Stephenie Meyer's bestseller The Host does for aliens what Twilight did for vampires—and soon will be in theaters nationwide.
Science fiction has long capitalized on the horror of imperialism. That's true of The War of the Worlds, in which H.G. Wells imagined Martians doing to Britain what Britain had done to its colonies. But it's perhaps even more true of the extensive body-usurpers subgenre. In films like Invasion of the Body Snatchers and John Carpenter's The Thing, or in novels like John Christopher's The Possessors or Heinlein's The Puppet Masters, the alien others colonize our brains and our bodies, so that conquest comes not through force of arms but through insidious transformation. Cold-War paranoia about creeping Communism and internal enemies leads to a vision in which the loss of national autonomy becomes a complete loss of self.
Stephenie Meyer, best known for her tween vampire romance Twilight series, draws on this long tradition of colonizing horror in her 2008 bestselling novel The Host, whose film adaptation hits theaters at the end of this month. The story seems at first to fit all the genre tropes. An alien race of tiny silvery caterpillars crawls out of the vastnesses of space and into human brainstems. Soon they have controlled virtually everyone on the planet, with only a few desperate holdouts waiting for the alien police, called Seekers, to find and convert them.
You've seen the script no doubt. Except that you really haven't. In the first place, Meyer tells her tale from the perspective not of the last human remnants running from the nauseatingly uncanny conquerors, but rather from the perspective of one of the invaders. The narrator of the story is Wanderer, an alien who has taken over the body of an earth woman named Melanie. Melanie's consciousness is supposed to be gone, but it isn't. Instead, the host's memories are so powerful that Wanderer ends up falling in maternal love with Mel's little brother, Jamie, and in just regular love with her paramour, Jared.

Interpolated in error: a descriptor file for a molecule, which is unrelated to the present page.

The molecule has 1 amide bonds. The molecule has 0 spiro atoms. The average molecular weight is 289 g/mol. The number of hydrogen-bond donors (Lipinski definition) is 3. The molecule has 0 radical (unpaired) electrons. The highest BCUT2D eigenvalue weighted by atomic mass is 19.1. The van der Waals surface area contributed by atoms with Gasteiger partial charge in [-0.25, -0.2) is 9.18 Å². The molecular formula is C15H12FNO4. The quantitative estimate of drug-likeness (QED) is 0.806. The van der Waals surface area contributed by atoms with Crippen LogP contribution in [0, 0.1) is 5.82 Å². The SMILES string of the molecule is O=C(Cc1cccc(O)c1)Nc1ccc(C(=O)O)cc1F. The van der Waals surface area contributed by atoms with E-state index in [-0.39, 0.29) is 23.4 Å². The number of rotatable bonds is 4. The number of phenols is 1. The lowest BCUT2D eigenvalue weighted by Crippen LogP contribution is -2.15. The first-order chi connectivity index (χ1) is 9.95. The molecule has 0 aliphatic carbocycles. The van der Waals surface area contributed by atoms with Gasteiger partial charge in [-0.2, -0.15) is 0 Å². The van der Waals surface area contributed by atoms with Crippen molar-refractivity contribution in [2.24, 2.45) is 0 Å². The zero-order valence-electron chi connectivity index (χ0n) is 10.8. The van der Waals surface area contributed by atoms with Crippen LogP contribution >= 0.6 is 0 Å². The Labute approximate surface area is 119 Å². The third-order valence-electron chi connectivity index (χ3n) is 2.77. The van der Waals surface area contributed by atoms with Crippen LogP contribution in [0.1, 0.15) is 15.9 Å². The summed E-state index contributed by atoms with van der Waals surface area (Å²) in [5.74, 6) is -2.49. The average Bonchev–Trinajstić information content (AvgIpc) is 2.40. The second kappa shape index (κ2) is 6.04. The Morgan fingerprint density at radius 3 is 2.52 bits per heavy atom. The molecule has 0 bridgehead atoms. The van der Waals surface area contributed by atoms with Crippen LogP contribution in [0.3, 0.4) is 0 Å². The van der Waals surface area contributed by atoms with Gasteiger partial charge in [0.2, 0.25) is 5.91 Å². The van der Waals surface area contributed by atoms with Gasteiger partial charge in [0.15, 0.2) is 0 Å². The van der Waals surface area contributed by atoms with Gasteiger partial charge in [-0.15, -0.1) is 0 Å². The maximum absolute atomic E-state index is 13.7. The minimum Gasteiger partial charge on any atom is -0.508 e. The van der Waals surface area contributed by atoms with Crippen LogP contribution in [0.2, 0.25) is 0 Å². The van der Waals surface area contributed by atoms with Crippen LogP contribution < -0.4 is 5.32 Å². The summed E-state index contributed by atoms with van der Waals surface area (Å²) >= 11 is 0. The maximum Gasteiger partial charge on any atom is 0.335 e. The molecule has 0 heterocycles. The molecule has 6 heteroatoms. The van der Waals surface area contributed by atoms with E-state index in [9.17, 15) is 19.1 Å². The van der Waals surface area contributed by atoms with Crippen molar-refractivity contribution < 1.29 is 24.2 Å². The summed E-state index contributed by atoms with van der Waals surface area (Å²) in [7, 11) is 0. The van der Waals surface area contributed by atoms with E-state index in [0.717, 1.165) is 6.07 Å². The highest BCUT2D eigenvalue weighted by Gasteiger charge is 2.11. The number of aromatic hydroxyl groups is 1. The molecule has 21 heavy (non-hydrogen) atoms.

Meyer, in short, shuffles genres. Instead of paranoid horror, she uses the sci-fi invasion tropes to generate relationship angst. Wanderer, impelled by Mel, claws her way back to her loved ones—and then all melodrama breaks loose. Jared doesn't trust Wanderer at first ... then he does, and Mel is jealous when he kisses her body. Then a guy named Ian falls in love with Wanderer, but how can he have her when Mel is also in the body watching? Wanda and Mel grow to love each other too, and then Wanda feels guilty for taking her body and Mel feels guilty and there are enough tears and confessions and declarations of hopeless love to fill any three daytime serials of your choice.
At 800 pages, this does, admittedly, get a bit tedious. Still, it's hard not to be impressed by bizarreness of the endeavor—who would have thought of turning The Thing into a soap opera?—as well as by the way Meyer makes that bizarreness seem natural.
The aliens have transformed Earth into a perfectly safe, perfectly gentle society where all needs are met—into a fuddy-duddy womb, in other words.
Against the sci-fi tradition of difference as invaded/invader, Meyer puts forth a vision of difference as mother/child. The aliens—who call themselves "souls"—are conquerors, but they are also, for Meyer, figured as a kind of caretaker. They loathe violence; even The Brady Bunch, we learn, is too violent for them (shades of Tipper Gore.) They also have miraculous healing abilities: Every injury, every disease, can be fixed immediately and fully. Once they have taken over all the humans, there is no violence, no suffering, no infractions of the law (not even speeding)—and no money, since everyone gives freely everything that is needed to everyone else. They have transformed Earth into a perfectly safe, perfectly gentle society where all needs are met—into a fuddy-duddy womb, in other words.